Thursday, March 19, 2015

Blog #5: Breast-Feeding Boosts Chances of Success, Study In Brazil Finds

In this article they cover a study that has discovered breast-fed babies may be more likely to be successful in life, whether it's health wise or economically. The study followed more than 3,000 babies into adulthood in Brazil and the researchers found that those who were breast-fed scored slightly higher in intelligence tests in their 30s. It also concluded the participants stayed in school longer and earned more money than those who were given formula. This is an interesting study because most of the time we see breast-feading as linked to short-term benefits for a babies health rather than long-tern benefits. Breast-feeding around the world is very important because a baby given formula in developing countries is 14 times more likely to die in the first six months than one who's breast-fed (UNICEF). Also, not to mention the money that is saved when breast-feeding a baby, because baby formula is costly.  Now that we see a study that shows long-term benefits it can be a motivator for moms in developed countries to see the importance of breastfeeding.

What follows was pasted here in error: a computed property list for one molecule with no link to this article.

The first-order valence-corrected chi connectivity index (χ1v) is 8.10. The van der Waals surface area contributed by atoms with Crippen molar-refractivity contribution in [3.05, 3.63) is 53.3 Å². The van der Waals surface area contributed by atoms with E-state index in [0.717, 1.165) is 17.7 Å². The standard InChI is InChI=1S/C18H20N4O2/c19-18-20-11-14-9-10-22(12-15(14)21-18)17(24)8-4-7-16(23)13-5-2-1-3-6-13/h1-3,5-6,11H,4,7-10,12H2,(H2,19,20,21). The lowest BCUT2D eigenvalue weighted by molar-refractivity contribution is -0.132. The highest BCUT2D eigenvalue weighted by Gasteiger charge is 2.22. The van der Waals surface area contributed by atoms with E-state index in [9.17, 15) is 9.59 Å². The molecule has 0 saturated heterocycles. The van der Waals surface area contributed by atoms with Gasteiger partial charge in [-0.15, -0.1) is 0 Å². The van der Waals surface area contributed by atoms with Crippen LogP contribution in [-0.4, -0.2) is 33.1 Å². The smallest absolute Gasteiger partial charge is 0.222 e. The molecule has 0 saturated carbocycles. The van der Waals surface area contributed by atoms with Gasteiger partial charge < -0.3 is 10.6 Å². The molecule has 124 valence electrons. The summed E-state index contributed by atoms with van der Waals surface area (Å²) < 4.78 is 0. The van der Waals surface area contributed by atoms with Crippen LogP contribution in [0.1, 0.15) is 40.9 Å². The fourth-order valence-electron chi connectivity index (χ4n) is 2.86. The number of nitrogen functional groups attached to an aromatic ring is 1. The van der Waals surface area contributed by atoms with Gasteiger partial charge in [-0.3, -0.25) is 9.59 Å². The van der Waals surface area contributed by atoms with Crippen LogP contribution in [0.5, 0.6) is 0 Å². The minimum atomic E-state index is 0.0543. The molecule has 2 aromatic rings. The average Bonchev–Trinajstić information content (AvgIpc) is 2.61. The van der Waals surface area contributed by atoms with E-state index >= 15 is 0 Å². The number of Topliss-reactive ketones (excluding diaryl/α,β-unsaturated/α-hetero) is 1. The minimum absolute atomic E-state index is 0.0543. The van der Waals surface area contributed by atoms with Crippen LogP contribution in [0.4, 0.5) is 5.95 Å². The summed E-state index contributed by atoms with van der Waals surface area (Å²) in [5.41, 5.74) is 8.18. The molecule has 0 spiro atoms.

Also in the article a study that was given in the U.S. is included, but it is more so debatable because the children used in a previous study comparing siblings was not followed into adulthood. Instead it was volunteers who were followed into adulthood who are now in their 30s just as the study in Brazil.  The information derived from the study in the U.S. showed that those breast-fed for 12 months had IQ test scores that were 3.76 points higher than those who were breast-fed for less than one month. Then they took into consideration how much education the subjects obtained and how much money they were making, they also found a clear difference just like in Brazils study. Although the study from the U.S. is not as credible as he study performed in Brazil it is the beginning to a break though about another benefit from breastfeeding that is long-term.

Anna Hunsucker

March 19, 2015


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